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    ABSTRACT: Introduction Vitreous hemorrhage is a frequent complication of proliferated diabetic retinopathy. Vitrectomy has vastly improved its prognosis. The purpose of this study was to evaluate the use of silicone oil in vitreal surgery in this indication. Methods We present a retrospective study of 15 eyes that underwent vitrectomy and silicone oil injection for vitreal hemorrhage complicating proliferative diabetic retinopathy. For each patient, we noted the clinical and echographic features, the surgical procedure, and the postoperative outcome after a mean period of 20 months. Results The indications for silicone injection were recurrent vitreal hemorrhage (seven eyes), aggressive fibrovascular proliferations (five eyes), and iatrogenic retinal breaks (three eyes). Anatomic success was noted in ten cases. Four patients had a hemorrhage reoccurrence after silicone oil removal and one patient developed neovascular glaucoma. Silicone cataract (seven eyes) and emulsification of silicone (one eye) were noted. Discussion The use of silicone oil in vitreal surgery for complicated proliferated diabetic retinopathy contributes a hemostatic and plugging effect, but it still has a number of disadvantages such as the need to remove it and its own side effects. It can be beneficial in cases of rubeosis or recurrent hemorrhage. However, it is essentially indicated in recurrent hemorrhage in monophthalmos patients.
    Journal Français d Ophtalmologie 02/2009; 32(2):98-103. DOI:10.1016/j.jfo.2009.01.002 · 0.36 Impact Factor
  • Journal Français d Ophtalmologie 04/2008; 31:210-210. DOI:10.1016/S0181-5512(08)71297-X · 0.36 Impact Factor
  • Journal Français d Ophtalmologie 04/2008; 31:157-157. DOI:10.1016/S0181-5512(08)71087-8 · 0.36 Impact Factor
  • Journal Français d Ophtalmologie 04/2008; 31:159-159. DOI:10.1016/S0181-5512(08)71096-9 · 0.36 Impact Factor
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    ABSTRACT: The aim of this study was to evaluate the frequency and main risk factors for corneal graft rejection. This retrospective study included 285 eyes in 256 patients who underwent a penetrating keratoplasty (KPT) from January 1995 to December 2004. The minimum follow-up was 12 months to evaluate graft evolution. Except for complications, the follow-up was weekly, then monthly for 6 months, and ultimately quarterly during the first year. Thereafter the follow-up was performed semi-annually. Patients were informed about the functional signs for which they have to urgently consult. Immunologic rejection of the corneal graft occurred in 128 KPT in 112 patients (rejection frequency = 41%). The identified main risk factors were new vascularization of the recipient cornea over 2 or more quadrants, corneal opacity due to an infectious origin, posttraumatic corneal opacity or congenital glaucoma, graft diameter >8 mm, and therapeutic KPT. Rejection of the corneal graft is the primary cause of KPT failure. One out of 2 graft failures was due to rejection. Two criteria are unanimously recognized as risk factors for rejection: neovascularization of recipient cornea and antecedents of corneal rejection. The rejection must be treated early to not endanger graft success, which imposes a close follow-up for grafted patients.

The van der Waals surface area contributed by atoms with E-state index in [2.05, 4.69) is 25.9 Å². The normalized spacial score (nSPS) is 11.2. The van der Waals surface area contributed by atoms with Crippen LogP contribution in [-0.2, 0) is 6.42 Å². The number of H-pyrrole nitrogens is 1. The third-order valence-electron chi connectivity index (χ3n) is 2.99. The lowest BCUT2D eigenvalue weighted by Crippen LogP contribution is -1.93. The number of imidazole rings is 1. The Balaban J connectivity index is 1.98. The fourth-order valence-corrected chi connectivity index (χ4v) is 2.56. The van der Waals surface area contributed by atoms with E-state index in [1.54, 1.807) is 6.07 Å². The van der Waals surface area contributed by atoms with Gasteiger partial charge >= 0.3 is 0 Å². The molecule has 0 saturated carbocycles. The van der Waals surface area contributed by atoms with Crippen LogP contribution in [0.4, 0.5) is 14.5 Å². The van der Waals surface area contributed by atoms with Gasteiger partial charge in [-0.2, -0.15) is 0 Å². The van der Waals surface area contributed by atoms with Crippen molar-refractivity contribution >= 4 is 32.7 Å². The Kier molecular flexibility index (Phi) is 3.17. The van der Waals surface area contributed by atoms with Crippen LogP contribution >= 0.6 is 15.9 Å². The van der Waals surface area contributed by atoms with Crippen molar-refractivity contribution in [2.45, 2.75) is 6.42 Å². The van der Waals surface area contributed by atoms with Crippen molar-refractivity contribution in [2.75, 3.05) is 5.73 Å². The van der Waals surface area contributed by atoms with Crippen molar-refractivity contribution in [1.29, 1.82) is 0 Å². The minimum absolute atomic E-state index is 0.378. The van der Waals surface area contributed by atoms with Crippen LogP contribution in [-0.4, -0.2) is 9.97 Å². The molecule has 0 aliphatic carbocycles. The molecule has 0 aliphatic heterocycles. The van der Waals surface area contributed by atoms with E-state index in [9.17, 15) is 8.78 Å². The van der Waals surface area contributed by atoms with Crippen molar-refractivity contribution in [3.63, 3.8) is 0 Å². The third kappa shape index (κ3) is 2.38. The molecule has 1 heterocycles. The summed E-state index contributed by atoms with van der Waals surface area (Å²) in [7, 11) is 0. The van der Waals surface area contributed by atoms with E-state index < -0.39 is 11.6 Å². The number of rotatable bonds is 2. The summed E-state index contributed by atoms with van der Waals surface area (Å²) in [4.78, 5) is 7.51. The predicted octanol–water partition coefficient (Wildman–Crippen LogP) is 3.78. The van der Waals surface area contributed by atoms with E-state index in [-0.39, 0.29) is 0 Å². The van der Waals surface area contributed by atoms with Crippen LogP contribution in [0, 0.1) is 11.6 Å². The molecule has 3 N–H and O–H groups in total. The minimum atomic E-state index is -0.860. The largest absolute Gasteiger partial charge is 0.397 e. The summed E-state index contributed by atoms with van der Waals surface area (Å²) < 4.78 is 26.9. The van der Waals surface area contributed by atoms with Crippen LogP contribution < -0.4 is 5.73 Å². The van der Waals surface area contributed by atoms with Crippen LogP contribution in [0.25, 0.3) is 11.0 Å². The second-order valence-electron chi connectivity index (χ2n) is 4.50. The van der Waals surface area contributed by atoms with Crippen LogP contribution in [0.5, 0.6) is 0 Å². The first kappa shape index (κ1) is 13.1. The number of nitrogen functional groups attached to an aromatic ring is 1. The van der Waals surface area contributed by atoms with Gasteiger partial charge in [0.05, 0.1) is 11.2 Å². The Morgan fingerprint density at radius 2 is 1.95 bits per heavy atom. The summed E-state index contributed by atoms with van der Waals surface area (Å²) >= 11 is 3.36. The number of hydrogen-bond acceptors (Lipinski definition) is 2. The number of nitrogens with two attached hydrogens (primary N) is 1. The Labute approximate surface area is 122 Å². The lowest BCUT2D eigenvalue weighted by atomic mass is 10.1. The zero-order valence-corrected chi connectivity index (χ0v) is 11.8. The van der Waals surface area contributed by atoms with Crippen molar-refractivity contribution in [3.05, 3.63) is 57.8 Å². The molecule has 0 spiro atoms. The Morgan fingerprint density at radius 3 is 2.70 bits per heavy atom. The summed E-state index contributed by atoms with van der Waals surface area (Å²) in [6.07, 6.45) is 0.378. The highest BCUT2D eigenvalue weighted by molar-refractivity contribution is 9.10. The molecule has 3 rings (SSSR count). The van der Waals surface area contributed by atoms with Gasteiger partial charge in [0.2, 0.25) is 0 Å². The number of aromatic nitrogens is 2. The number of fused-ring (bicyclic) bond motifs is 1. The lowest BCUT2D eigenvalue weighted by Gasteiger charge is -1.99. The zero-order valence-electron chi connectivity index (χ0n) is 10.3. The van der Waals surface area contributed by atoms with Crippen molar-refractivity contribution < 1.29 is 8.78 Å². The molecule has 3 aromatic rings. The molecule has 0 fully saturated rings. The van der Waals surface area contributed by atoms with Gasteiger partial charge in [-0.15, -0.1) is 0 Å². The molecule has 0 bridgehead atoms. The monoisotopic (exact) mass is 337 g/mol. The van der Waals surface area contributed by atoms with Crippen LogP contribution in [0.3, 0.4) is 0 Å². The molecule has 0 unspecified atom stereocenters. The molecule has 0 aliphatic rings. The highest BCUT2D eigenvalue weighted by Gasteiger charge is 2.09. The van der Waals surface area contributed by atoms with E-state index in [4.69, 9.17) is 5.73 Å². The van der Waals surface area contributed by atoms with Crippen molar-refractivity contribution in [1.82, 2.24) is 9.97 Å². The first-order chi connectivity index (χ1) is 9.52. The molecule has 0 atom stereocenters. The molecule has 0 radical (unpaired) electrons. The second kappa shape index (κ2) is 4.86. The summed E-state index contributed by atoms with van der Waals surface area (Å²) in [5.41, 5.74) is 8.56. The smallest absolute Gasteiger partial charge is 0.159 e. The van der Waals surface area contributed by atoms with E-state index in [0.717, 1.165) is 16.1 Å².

Transplantation Proceedings 10/2007; 39(8):2609-11. DOI:10.1016/j.transproceed.2007.08.020 · 0.95 Impact Factor
  • Journal Français d Ophtalmologie 04/2007; 30. DOI:10.1016/S0181-5512(07)80253-1 · 0.36 Impact Factor
  • Journal Français d Ophtalmologie 04/2007; 30. DOI:10.1016/S0181-5512(07)80356-1 · 0.36 Impact Factor
  • Journal Français d Ophtalmologie 04/2007; 30. DOI:10.1016/S0181-5512(07)80281-6 · 0.36 Impact Factor
  • K. Dabbeche · B. Kamoun · W. Kharrat · S. Abid · H. Boumoud · Z. Ben Zina · J. Feki
    Journal Français d Ophtalmologie 04/2007; 30. DOI:10.1016/S0181-5512(07)80406-2 · 0.36 Impact Factor
  • Journal Français d Ophtalmologie 04/2007; 30. DOI:10.1016/S0181-5512(07)80450-5 · 0.36 Impact Factor
  • Journal Français d Ophtalmologie 04/2007; 30. DOI:10.1016/S0181-5512(07)80247-6 · 0.36 Impact Factor
  • Journal Français d Ophtalmologie 04/2007; 30. DOI:10.1016/S0181-5512(07)80254-3 · 0.36 Impact Factor